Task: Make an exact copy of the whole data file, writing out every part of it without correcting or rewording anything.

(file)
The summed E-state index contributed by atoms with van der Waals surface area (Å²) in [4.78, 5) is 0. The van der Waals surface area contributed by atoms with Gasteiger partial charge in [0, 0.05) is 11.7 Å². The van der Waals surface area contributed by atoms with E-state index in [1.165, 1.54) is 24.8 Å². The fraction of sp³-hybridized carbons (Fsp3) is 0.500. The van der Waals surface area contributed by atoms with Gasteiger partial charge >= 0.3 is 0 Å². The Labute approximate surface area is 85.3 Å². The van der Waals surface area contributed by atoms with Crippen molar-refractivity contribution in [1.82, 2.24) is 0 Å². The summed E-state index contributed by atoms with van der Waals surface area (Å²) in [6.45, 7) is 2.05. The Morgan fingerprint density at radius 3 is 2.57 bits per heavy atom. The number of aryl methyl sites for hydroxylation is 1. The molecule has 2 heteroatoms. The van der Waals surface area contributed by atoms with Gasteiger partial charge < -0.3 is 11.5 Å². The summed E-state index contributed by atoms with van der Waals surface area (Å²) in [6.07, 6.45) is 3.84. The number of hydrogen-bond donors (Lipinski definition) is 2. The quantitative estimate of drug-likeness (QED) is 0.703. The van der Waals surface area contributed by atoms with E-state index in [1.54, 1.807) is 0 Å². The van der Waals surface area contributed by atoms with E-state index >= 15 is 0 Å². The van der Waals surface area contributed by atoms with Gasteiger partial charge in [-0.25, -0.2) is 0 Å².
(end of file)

The summed E-state index contributed by atoms with van der Waals surface area (Å²) in [4.78, 5) is 0. The van der Waals surface area contributed by atoms with Gasteiger partial charge in [0, 0.05) is 11.7 Å². The van der Waals surface area contributed by atoms with E-state index in [1.165, 1.54) is 24.8 Å². The fraction of sp³-hybridized carbons (Fsp3) is 0.500. The van der Waals surface area contributed by atoms with Gasteiger partial charge >= 0.3 is 0 Å². The Labute approximate surface area is 85.3 Å². The van der Waals surface area contributed by atoms with Crippen molar-refractivity contribution in [1.82, 2.24) is 0 Å². The summed E-state index contributed by atoms with van der Waals surface area (Å²) in [6.45, 7) is 2.05. The Morgan fingerprint density at radius 3 is 2.57 bits per heavy atom. The number of aryl methyl sites for hydroxylation is 1. The molecule has 2 heteroatoms. The van der Waals surface area contributed by atoms with Gasteiger partial charge < -0.3 is 11.5 Å². The summed E-state index contributed by atoms with van der Waals surface area (Å²) in [6.07, 6.45) is 3.84. The number of hydrogen-bond donors (Lipinski definition) is 2. The quantitative estimate of drug-likeness (QED) is 0.703. The van der Waals surface area contributed by atoms with E-state index in [1.54, 1.807) is 0 Å². The van der Waals surface area contributed by atoms with E-state index >= 15 is 0 Å². The van der Waals surface area contributed by atoms with Gasteiger partial charge in [-0.25, -0.2) is 0 Å².